Giving – Two things you want to teach your children: Prayer and Giving. I believe it is mammoth to teach them these two principles of life. You need to model both for them. Ever since my son was born, I’ve lovingly preached to him, “Son, give more, don’t be a taker.” We are like God when we give. Not only is America full of takers, but it has bled over into the church. The Pareto Principle is alive and well in the church, 20% give 80% of the budget for ministry. You are either going to be a giver or a taker in this life. Givers are beautiful people and takers are ugly. You really can’t be a Christ follower if you are not giving. You will never know peace in your life if you are not giving. You are not growing in Christ if you are not giving. Rationalization of not giving is rampant among so-called believers in Christ, and God is not blessing pseudo-Christian living. Giving is something you can’t hide because it comes out in your lifestyle, attitude, and language. What is more revealing than the way you spend your money or use your resources? Nothing. It tells everything about you. Give me 5 minutes in conversation with someone and I can tell if they are selfish and self-serving by the way they talk. Because of credit, virtually everyone in America is rich, so it’s easy to hide behind a certain lifestyle. Giving is ingrained at an early age. Your parents taught you how to give or take. Which one was it? Moreover, it is difficult to switch when you become an adult from either one. Just try to tell a giver that they can no longer give and see what happens…they will give more! Some Christians are takers when they think they are givers. They give by attitude, and feelings toward the pastor and ministry instead of by conviction, responsibility, and obedience to God’s Holy Word. Hopefully, you are a giver, and hopefully, you are obedient to God. My sister, Cheryl and her husband Charles are givers, and live obedient to Him. They tithe their paycheck every week. Why? On Sunday, February 12th, 1967, Cheryl was three years old and on her way to church. She was carrying her “envelope.” Back then we had these envelopes where you could your “religious” stuff for the week. You could also enclose your offering to be given in church each Sunday. Cheryl had her usual .10 in the form of two nickels tucked into the envelope that she licked and sealed that morning or the night before. She got into the car with my grandmother that morning on the way to Sunday School. Inadvertently, it fell out of her little purse or Bible, and in her haste to get to her class, she forgot about. If she remembered, it was too late because she had no idea it was lodged undiscoverable between the car seats. Fifteen years later, my grandfather sold that 1965 lime green Chrysler…to my uncle. He cleaned it out and there it was…Cheryl’s envelope. He gave it her, and to this day she keeps it as a reminder of how she gave when she was a little girl. It’s a tremendous lesson in giving, and how to teach your children to give. One little caveat…one of the nickels is missing. I suppose you could come to a thousand conclusions about that, but I think the lesson is not in the amount, but in the action. She’s a giver.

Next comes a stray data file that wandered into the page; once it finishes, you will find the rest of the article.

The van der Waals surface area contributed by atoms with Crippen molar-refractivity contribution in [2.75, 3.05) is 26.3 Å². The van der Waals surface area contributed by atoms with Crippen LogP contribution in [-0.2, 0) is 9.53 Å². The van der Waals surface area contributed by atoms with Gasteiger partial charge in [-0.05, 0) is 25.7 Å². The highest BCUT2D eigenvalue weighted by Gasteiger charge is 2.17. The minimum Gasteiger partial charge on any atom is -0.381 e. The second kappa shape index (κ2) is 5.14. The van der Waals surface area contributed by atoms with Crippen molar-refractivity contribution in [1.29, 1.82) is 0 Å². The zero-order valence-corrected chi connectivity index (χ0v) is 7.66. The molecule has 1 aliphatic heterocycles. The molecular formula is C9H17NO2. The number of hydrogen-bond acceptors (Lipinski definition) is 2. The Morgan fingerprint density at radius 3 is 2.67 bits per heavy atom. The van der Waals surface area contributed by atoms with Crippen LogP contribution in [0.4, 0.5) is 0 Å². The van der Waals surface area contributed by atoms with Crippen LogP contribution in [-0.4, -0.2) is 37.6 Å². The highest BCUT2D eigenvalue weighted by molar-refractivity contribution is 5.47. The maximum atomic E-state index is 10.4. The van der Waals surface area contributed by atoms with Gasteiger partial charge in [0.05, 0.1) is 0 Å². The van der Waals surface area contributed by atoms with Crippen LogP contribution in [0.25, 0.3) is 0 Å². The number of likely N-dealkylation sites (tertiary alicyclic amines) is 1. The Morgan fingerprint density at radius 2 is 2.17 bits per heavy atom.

Little Books – Dowey Digest.8.21.17 – Here’s the deal: Your children are going back to school as these lazy dog days of summer segue into a breezy colorful fall. Or, they are pretty much grown, in college, out of school, or starting their first real full-time job, maybe getting married, having children, etc. You find yourself moving from leadership role of parenting to regular cheerleader mode. However, you still have a desire to affect their lives in a positive manner. Was taking them to church or sharing with them the things of God enough? Is it over? How do you keep influencing their lives for the good? How do you keep impacting their lives for God in a relationship with Christ? If you missed out on their growing up years, how do you contribute something of significance to their impromptu focus on adulthood? Bad news: Your old lecture style doesn’t cut it for the young adult these days…they can not only shut their ears and go to their room, but they can now go to their own home…if they are not living with you. My current assessment – Contemplating the question: Am I a good dad? I know Missie is a great mom…but let me…maybe…help you by sharing how I am answering that intriguing question in my way of continuing to help shape my son, Jack, for the Gospel and for life itself. By virtue of the impact of two of my 7th grade teachers, I journal. Although, I don’t do it daily, I invest in nice, leather bound books, to write in, and I have many. Several years ago, Jack was moving into college life, and my influence was diminishing. Then, as I thought about it, I came up with the fact that one day I would be leaving this planet, and what would I leave my son? Floating around in my head are my dad’s words and my grandfather’s stories of wisdom. What knowledge or guidance would I leave my son? Here’s how I solved my dilemma and I keep on parenting without annoying Jack. After all, I want him to grow as a man and make his own decisions. After all, making a choice is a must if he is going to grow up. I committed to writing ten journals to Jack in my lifetime. I may make it to ten, I may not…it’s my goal. I shop around for the perfect diary looking book, not wincing at the price tag, the more expensive and exotic the hide and cover, the better because it shows I am committed to completing my project (I put my money to where my words are)…they will contain the words to my son that I want him to have…even after I am gone. They may be worthless to others, but I am believing, thinking, and banking on that they will be gold to him. I have planned to present them to him about every two years. I have given him the first one and will complete the second one at the end of 2017. In it, I write about life, my life, his life, our family, experiences, trips, and our lives together. I scribble down thoughts, encouragement, and write out prayers, and Psalms, and other verses of God’s Word that are important to me. I explain some of my decisions and some of my faults. Some of it is pretty, some of the little book is raw, some of it silly. And my promise to Jack is one of privacy: These are words between a father and a son, “No one will look at these words except you Jack.” It is so serious to me, and such a unique thing for us that I will not photograph the inside words nor can I share them with you. And here’s one last word, my point of gratification: Recently, Jack was traveling to Europe, and he had his backpack on and Missie was commenting on it and later she told me, “In it are several private things, his Bible, a note or two, something from me, and the first leather journal you gave him.” Okay…at least here’s a picture of the outside…Jack bought this one for me to write to him!